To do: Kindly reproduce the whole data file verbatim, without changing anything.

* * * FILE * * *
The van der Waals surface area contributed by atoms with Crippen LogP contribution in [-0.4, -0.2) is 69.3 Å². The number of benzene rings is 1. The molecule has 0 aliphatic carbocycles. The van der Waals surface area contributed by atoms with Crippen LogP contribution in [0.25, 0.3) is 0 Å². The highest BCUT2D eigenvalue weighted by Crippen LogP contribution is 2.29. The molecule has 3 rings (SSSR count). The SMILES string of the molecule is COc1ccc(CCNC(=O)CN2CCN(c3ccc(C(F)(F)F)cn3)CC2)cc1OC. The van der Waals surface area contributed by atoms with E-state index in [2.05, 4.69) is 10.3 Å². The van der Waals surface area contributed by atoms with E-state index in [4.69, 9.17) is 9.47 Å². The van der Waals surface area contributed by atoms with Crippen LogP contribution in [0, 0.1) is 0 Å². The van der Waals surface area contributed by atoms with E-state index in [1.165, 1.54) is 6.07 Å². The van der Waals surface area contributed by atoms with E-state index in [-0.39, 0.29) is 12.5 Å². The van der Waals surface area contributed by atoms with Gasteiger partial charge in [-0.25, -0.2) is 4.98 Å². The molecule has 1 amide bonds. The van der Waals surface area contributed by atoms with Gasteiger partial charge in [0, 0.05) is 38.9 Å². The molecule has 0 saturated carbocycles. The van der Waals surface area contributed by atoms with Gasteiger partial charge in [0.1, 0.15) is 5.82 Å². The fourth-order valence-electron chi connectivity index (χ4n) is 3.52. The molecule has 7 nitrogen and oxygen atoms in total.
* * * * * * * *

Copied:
The van der Waals surface area contributed by atoms with Crippen LogP contribution in [-0.4, -0.2) is 69.3 Å². The number of benzene rings is 1. The molecule has 0 aliphatic carbocycles. The van der Waals surface area contributed by atoms with Crippen LogP contribution in [0.25, 0.3) is 0 Å². The highest BCUT2D eigenvalue weighted by Crippen LogP contribution is 2.29. The molecule has 3 rings (SSSR count). The SMILES string of the molecule is COc1ccc(CCNC(=O)CN2CCN(c3ccc(C(F)(F)F)cn3)CC2)cc1OC. The van der Waals surface area contributed by atoms with E-state index in [2.05, 4.69) is 10.3 Å². The van der Waals surface area contributed by atoms with E-state index in [4.69, 9.17) is 9.47 Å². The van der Waals surface area contributed by atoms with Crippen LogP contribution in [0, 0.1) is 0 Å². The van der Waals surface area contributed by atoms with E-state index in [1.165, 1.54) is 6.07 Å². The van der Waals surface area contributed by atoms with E-state index in [-0.39, 0.29) is 12.5 Å². The van der Waals surface area contributed by atoms with Gasteiger partial charge in [-0.25, -0.2) is 4.98 Å². The molecule has 1 amide bonds. The van der Waals surface area contributed by atoms with Gasteiger partial charge in [0, 0.05) is 38.9 Å². The molecule has 0 saturated carbocycles. The van der Waals surface area contributed by atoms with Gasteiger partial charge in [0.1, 0.15) is 5.82 Å². The fourth-order valence-electron chi connectivity index (χ4n) is 3.52. The molecule has 7 nitrogen and oxygen atoms in total.